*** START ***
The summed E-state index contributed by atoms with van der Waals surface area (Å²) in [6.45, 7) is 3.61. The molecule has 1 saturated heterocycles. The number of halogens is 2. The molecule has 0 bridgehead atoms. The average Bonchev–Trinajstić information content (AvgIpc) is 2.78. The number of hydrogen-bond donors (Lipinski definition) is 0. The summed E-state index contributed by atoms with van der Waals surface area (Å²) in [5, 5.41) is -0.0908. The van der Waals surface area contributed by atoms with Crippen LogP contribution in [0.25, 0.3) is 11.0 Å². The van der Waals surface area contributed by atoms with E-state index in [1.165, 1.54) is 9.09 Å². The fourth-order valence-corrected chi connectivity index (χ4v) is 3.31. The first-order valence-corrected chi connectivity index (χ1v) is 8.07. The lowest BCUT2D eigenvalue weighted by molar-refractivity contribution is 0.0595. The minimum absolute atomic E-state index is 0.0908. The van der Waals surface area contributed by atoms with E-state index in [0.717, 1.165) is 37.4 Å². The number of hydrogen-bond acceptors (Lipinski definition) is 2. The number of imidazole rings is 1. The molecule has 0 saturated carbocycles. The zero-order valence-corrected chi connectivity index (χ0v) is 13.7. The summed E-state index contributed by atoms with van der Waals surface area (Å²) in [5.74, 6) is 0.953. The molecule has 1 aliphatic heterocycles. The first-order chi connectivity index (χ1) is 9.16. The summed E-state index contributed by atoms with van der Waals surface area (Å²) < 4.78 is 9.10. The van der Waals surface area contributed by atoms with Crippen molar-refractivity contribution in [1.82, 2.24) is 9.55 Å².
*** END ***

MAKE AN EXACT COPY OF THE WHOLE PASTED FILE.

The summed E-state index contributed by atoms with van der Waals surface area (Å²) in [6.45, 7) is 3.61. The molecule has 1 saturated heterocycles. The number of halogens is 2. The molecule has 0 bridgehead atoms. The average Bonchev–Trinajstić information content (AvgIpc) is 2.78. The number of hydrogen-bond donors (Lipinski definition) is 0. The summed E-state index contributed by atoms with van der Waals surface area (Å²) in [5, 5.41) is -0.0908. The van der Waals surface area contributed by atoms with Crippen LogP contribution in [0.25, 0.3) is 11.0 Å². The van der Waals surface area contributed by atoms with E-state index in [1.165, 1.54) is 9.09 Å². The fourth-order valence-corrected chi connectivity index (χ4v) is 3.31. The first-order valence-corrected chi connectivity index (χ1v) is 8.07. The lowest BCUT2D eigenvalue weighted by molar-refractivity contribution is 0.0595. The minimum absolute atomic E-state index is 0.0908. The van der Waals surface area contributed by atoms with E-state index in [0.717, 1.165) is 37.4 Å². The number of hydrogen-bond acceptors (Lipinski definition) is 2. The number of imidazole rings is 1. The molecule has 0 saturated carbocycles. The zero-order valence-corrected chi connectivity index (χ0v) is 13.7. The summed E-state index contributed by atoms with van der Waals surface area (Å²) in [5.74, 6) is 0.953. The molecule has 1 aliphatic heterocycles. The first-order chi connectivity index (χ1) is 9.16. The summed E-state index contributed by atoms with van der Waals surface area (Å²) < 4.78 is 9.10. The van der Waals surface area contributed by atoms with Crippen molar-refractivity contribution in [1.82, 2.24) is 9.55 Å².